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The Legend of Zelda: A Link to the Past/Four Swords - Review

Shouldn't it be 'A Link to Another World'?
By: Michael Beckett

Review Breakdown
   Battle System 8
   Interface 9
   Music & Sound 5
   Originality 4
   Story & Plot 2
   Localization 8
   Replay Value 4
   Visuals 7
   Difficulty Hard
   Completion Time 20-30 Hours  
Overall
6

The dungeons in Four Swords get larger the more allies you have linked up.
The dungeons in Four Swords get larger the more allies you have linked up.
The Legend of Zelda: A Link to the Past/Four Swords

   Re-releases are becoming very common on the GBA. The latest game to see reissue is The Legend of Zelda: A Link to the Past, which is, in addition to being one of the best Zelda games ever made, also a really horrible pun. At any rate, the translation from SNES to GBA is nearly flawless, with a somewhat elderly graphical style and bland, meaningless plot marring this otherwise fine RPG. The addition of the Four Swords multiplayer game really does a lot to help this package, particularly if you have friends who you'd be likely to play against.

   The Legend of Zelda games all have very similar combat systems, which traditionally consists of a real-time engine backed up with a sub-weapon scheme. The system is well constructed and a good deal more strategic than it appears at first glance, requiring an awareness not only of who your opponent is and what his capabilities are but also of your surroundings and the strategic handicaps and bonuses it gives you. All this on top of having to keep in mind the particular capabilities of the sub-weapon you have equipped means every battle on every screen has literally thousands of potential strategies and outcomes.

   Combat and field movement are so closely linked that there is no real difference from one to the other. There are enemies on just about every screen, though, so the fact that there isn't a deviation between combat system and field movement isn't immediately apparent. Control is fairly easy to get a handle on and Link's abilities are intuitively laid out. Field control was an imperative aspect of interface, and it's a good thing it got this much attention, because if your timing is off in battle you are quite possibly dead.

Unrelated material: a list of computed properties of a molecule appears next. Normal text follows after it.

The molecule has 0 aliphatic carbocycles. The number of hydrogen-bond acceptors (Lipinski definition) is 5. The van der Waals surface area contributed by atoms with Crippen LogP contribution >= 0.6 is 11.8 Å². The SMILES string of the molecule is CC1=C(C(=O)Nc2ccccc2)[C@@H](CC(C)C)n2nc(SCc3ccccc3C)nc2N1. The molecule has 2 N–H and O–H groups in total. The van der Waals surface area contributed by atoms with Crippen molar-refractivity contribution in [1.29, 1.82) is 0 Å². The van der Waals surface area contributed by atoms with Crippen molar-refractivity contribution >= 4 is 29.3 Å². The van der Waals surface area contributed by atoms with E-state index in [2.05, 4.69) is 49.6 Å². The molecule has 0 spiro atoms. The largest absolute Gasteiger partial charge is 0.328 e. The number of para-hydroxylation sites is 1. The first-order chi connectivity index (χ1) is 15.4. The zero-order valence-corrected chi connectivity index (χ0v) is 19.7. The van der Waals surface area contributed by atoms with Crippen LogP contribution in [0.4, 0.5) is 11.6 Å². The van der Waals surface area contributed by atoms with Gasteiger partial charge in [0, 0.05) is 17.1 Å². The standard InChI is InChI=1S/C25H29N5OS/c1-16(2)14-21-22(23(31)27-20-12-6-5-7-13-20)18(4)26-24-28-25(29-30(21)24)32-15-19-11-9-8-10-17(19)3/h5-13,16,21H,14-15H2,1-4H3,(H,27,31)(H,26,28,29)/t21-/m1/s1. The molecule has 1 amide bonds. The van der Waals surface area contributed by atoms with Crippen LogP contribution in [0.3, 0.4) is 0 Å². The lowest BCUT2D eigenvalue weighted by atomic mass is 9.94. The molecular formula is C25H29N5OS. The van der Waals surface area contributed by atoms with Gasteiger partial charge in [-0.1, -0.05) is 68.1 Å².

Sound in general is decent, though it did seem to have a bit of a sharp edge to it. There are only a few themes on the soundtrack, mostly variations on the classic Legend of Zelda theme. It gets very monotonous after a while, and the 'voice acting' Nintendo saw fit to include didn't help at all. Is it possible Nintendo just likes having heroes who sound like Alvin and the Chipmunks?


What's the point of every Zelda game? Right.
What's the point of every Zelda game? Right.

   As a re-release, there isn't a whole lot different from the SNES to the GBA versions of A Link to the Past - unusual for a Nintendo game. There's 'voice acting', and the Four Swords definitely adds something, but in general, there's not much to surprise someone who has played A Link to the Past already.

   Speaking of lacking originality, didn't I hear this story somewhere else? The plot to A Link to the Past has to do with the history of Hyrule and how Ganon is plotting to take over by using the mystic powers of seven descendants of seven powerful mages. Aside from the 'descendants of powerful mages' part, the concept sounds remarkably like that of the original Legend of Zelda. In detail the plot is remarkably bland and devoid of meaning, message, and purpose. Characters are one-dimensional and uninteresting, and the ending is unsatisfying. At least it was translated well, but that probably has to do more with the fact that there was so little to translate. Word to the wise: don't buy this game for the story.

   No, the best idea is to buy this game for the combat system. The story certainly won't keep you coming back. There are only one or two side quests, mainly having to do with retrieving two nearly identical sub-weapons and one new sword attack, but there just isn't much to recommend this game for more than the once through.

   The respective styles of the two games, A Link to the Past and Four Swords, are radically different. Four Swords seems more styled after the cell-shaded Link of Wind Waker, while A Link to the Past remains almost exactly as it was in its SNES incarnation. This may be good or bad, but the bright colors and cartoon style are infectious and hard not to like, and they even translated well onto the GBA. On another note, I wish to applaud Nintendo for including a contrast control on this game, a feature which helps a great deal when playing in low light conditions. Let's see if we can't get that on more GBA games, shall we?

   Don't be deceived by A Link to the Past's colorful graphics and Saturday-morning style. This game is hard. It owes this distinction by virtue of expensive, hard to find healing, non-existent defensive items until late, late in the game, and having damage avoidance replace damage reduction. In a bizarre turnaround, I found that the normal conservation of HP during dungeon crawls to be far more difficult than individual boss fights!

   Something that amazed me about this game, with all its helpful options and useful items is this; there's no timer. I have no idea how long it takes to complete this game, but I'm going to estimate about 20 to 30 hours to complete.

   Re-releases are always hard to rate. If you liked A Link to the Past, and have a number of buddies who are likely to purchase this game, go for it. If not, this game is still a portable version of one of the most loved, most fawned over game series of all time, and provides a solid, rewarding adventure, uniquely suited to the portable medium.

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